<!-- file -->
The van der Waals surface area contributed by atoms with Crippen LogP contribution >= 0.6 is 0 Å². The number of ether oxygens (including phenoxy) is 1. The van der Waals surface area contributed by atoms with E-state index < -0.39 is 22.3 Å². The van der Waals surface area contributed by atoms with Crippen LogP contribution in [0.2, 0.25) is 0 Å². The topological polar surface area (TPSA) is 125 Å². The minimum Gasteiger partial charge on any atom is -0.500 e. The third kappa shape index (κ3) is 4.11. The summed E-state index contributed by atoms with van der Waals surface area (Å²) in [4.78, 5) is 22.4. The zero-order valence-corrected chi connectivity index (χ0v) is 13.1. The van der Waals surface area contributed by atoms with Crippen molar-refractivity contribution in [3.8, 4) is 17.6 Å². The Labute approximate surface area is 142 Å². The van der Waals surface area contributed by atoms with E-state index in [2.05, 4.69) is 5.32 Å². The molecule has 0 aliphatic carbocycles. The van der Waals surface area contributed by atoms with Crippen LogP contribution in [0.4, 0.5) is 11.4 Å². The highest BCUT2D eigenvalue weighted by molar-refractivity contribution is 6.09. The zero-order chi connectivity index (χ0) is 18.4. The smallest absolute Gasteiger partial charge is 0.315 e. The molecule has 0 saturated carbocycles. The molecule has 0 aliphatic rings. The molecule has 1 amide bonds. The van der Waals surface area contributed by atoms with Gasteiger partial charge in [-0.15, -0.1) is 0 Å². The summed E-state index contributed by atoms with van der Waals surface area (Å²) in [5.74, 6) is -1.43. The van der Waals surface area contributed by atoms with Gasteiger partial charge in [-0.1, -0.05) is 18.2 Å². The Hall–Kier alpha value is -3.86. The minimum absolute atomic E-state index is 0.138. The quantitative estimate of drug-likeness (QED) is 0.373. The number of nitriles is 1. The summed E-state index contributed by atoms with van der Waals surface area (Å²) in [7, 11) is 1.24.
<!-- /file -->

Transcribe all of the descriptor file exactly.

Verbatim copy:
The van der Waals surface area contributed by atoms with Crippen LogP contribution >= 0.6 is 0 Å². The number of ether oxygens (including phenoxy) is 1. The van der Waals surface area contributed by atoms with E-state index < -0.39 is 22.3 Å². The van der Waals surface area contributed by atoms with Crippen LogP contribution in [0.2, 0.25) is 0 Å². The topological polar surface area (TPSA) is 125 Å². The minimum Gasteiger partial charge on any atom is -0.500 e. The third kappa shape index (κ3) is 4.11. The summed E-state index contributed by atoms with van der Waals surface area (Å²) in [4.78, 5) is 22.4. The zero-order valence-corrected chi connectivity index (χ0v) is 13.1. The van der Waals surface area contributed by atoms with Crippen molar-refractivity contribution in [3.8, 4) is 17.6 Å². The Labute approximate surface area is 142 Å². The van der Waals surface area contributed by atoms with E-state index in [2.05, 4.69) is 5.32 Å². The molecule has 0 aliphatic carbocycles. The van der Waals surface area contributed by atoms with Crippen LogP contribution in [0.4, 0.5) is 11.4 Å². The highest BCUT2D eigenvalue weighted by molar-refractivity contribution is 6.09. The zero-order chi connectivity index (χ0) is 18.4. The smallest absolute Gasteiger partial charge is 0.315 e. The molecule has 0 saturated carbocycles. The molecule has 0 aliphatic rings. The molecule has 1 amide bonds. The van der Waals surface area contributed by atoms with Gasteiger partial charge in [-0.15, -0.1) is 0 Å². The summed E-state index contributed by atoms with van der Waals surface area (Å²) in [5.74, 6) is -1.43. The van der Waals surface area contributed by atoms with Gasteiger partial charge in [-0.1, -0.05) is 18.2 Å². The Hall–Kier alpha value is -3.86. The minimum absolute atomic E-state index is 0.138. The quantitative estimate of drug-likeness (QED) is 0.373. The number of nitriles is 1. The summed E-state index contributed by atoms with van der Waals surface area (Å²) in [7, 11) is 1.24.